This article was published in Australian Dictionary of Biography, Volume 1, (MUP), 1966
John Easty (flourished 1786-1793), marine, was a private soldier in the marines for ten years and ten months, beginning at latest in January 1784. He probably served in France and Spain before being sent to New South Wales as one of the marine detachment in the First Fleet. Easty was appointed to Captain-Lieutenant Meredith's company on 4 November 1787. He carried out the normal duties of a marine, committed the typical military crimes of his kind, and endured as a matter of course the hardships and punishments, including a flogging in March 1788 for bringing a female convict into the camp. In December 1790 he was a member of two punitive expeditions sent against the Aboriginals around Botany Bay. Easty returned to England in December 1792 with the last detachment of marines to leave Sydney and rejoined his division at Portsmouth on 24 May 1793. On 15 September 1794 he entered the service of Waddington & Smith, grocers, in London; he was still employed there in November 1796 when he petitioned the Admiralty for compensation for short rations supplied in New South Wales.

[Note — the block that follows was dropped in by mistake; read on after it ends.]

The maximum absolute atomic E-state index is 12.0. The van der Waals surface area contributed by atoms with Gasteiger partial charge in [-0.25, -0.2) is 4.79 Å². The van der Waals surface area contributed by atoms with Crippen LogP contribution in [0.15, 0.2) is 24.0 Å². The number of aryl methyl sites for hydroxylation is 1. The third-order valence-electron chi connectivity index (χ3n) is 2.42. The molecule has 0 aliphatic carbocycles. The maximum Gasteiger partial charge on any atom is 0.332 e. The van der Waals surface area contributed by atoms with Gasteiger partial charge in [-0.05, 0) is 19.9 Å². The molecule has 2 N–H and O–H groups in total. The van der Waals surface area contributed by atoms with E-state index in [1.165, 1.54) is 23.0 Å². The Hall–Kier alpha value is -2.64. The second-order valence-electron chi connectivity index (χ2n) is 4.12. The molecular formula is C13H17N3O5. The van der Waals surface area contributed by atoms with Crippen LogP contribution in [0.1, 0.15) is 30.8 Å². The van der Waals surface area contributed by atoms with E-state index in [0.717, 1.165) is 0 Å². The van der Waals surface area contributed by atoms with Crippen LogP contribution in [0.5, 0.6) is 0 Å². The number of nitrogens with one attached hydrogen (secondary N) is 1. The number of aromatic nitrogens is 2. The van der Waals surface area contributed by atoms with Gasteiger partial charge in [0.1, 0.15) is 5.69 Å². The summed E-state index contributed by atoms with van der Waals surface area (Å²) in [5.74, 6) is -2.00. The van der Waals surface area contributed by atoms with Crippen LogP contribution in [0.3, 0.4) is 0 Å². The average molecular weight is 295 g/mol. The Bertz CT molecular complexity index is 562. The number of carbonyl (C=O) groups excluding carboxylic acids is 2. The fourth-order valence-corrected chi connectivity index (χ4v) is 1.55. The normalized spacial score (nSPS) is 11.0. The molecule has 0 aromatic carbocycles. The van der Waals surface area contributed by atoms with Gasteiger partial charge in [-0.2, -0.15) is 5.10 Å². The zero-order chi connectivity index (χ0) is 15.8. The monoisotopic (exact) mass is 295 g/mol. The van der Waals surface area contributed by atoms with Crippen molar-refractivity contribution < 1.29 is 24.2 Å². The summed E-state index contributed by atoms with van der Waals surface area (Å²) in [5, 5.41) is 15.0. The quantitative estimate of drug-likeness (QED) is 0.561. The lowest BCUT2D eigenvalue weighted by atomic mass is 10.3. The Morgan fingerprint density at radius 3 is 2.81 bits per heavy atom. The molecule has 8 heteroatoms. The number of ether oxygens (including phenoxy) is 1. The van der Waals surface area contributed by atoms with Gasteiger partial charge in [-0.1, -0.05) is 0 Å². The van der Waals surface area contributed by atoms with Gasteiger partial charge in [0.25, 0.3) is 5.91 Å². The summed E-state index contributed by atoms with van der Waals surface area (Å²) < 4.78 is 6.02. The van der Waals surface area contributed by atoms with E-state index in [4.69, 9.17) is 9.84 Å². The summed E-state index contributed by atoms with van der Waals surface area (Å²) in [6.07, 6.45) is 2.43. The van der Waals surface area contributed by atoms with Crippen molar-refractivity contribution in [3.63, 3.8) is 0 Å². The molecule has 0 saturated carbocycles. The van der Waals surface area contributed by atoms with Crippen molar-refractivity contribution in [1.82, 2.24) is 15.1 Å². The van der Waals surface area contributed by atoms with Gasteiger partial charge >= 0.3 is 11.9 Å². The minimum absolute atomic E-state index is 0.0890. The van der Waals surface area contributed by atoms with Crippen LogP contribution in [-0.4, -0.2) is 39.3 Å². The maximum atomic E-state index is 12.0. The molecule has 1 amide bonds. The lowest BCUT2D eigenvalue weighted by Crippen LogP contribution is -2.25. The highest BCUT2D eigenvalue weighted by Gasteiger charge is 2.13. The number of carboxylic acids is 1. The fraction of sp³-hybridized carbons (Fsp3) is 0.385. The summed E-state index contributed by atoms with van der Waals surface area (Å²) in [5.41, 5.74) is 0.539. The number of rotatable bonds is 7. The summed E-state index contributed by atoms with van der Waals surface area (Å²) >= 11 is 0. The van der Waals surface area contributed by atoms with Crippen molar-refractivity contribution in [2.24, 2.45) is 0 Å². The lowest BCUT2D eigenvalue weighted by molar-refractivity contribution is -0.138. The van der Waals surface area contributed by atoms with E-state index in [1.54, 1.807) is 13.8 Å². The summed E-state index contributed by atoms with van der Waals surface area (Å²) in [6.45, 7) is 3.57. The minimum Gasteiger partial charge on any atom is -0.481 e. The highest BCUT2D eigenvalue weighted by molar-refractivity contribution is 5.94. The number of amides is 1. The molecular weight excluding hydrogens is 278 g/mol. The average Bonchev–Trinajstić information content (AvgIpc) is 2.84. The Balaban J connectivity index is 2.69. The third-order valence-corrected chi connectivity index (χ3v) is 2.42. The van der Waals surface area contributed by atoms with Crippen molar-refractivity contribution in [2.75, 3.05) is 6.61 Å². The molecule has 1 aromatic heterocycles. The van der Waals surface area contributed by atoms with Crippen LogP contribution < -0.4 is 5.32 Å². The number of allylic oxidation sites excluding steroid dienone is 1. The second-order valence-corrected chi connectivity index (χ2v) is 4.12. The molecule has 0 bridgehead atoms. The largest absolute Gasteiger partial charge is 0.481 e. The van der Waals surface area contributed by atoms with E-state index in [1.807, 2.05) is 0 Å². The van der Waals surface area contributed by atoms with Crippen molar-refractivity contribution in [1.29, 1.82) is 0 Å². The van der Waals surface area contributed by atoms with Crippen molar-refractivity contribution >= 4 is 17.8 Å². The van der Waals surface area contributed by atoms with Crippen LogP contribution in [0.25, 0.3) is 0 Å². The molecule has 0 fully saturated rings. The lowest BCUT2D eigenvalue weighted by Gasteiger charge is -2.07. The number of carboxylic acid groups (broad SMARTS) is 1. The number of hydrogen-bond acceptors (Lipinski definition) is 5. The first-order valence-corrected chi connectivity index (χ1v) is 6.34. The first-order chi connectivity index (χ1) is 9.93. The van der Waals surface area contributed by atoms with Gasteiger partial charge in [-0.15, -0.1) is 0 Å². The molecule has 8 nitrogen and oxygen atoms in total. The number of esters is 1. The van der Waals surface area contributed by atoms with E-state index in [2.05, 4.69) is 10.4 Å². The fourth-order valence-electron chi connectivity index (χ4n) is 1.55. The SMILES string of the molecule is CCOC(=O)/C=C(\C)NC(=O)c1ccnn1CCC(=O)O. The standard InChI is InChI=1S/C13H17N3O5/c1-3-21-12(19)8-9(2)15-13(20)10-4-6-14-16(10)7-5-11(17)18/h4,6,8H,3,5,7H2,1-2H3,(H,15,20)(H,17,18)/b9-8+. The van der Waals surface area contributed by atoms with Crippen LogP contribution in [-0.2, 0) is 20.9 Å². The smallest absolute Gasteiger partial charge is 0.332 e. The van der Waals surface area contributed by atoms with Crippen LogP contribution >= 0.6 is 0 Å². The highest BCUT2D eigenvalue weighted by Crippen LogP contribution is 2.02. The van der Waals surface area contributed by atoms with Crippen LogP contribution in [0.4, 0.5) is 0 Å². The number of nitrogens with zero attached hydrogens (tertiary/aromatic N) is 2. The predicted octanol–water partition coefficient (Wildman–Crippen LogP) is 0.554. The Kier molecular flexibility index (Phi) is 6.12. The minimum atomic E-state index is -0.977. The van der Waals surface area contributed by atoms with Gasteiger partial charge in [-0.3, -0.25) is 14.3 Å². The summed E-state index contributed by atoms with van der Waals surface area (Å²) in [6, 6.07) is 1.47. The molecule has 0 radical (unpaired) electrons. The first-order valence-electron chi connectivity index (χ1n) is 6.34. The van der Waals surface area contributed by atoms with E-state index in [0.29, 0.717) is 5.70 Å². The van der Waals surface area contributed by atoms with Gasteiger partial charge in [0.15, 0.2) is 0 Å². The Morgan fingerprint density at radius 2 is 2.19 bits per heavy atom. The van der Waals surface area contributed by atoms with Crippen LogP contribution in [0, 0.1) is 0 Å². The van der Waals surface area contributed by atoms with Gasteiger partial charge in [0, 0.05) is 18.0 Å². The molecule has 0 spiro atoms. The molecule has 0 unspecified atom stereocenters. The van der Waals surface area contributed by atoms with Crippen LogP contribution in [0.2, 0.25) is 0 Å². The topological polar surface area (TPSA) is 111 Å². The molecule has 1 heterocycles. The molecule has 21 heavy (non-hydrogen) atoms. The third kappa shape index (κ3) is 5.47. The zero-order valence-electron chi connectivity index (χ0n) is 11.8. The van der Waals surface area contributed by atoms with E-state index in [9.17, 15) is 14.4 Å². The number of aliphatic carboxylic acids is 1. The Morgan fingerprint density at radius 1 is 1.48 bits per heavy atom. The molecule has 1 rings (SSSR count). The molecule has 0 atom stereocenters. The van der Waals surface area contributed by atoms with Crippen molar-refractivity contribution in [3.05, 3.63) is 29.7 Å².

Easty's chief importance lies in his diary which covers the period from November 1786 to May 1793. This is a rare contemporary account of the first settlement in New South Wales as seen by the ordinary soldier, although some of it was hearsay and some was written long after the event. Easty was an experienced and competent marine but had very little formal education. He was compassionate and sentimental, unimaginative, with an uncomplicated patriotism and a soldierly pride in his corps. His religion was a simple Protestantism with Evangelical leanings. He was unmarried while in New South Wales but had relatives in England.
G. D. Richardson, 'Easty, John (?–?)', Australian Dictionary of Biography, National Centre of Biography, Australian National University, http://adb.anu.edu.au/biography/easty-john-2017/text2477, published first in hardcopy 1966, accessed online 22 December 2014.
This article was first published in hardcopy in Australian Dictionary of Biography, Volume 1, (MUP), 1966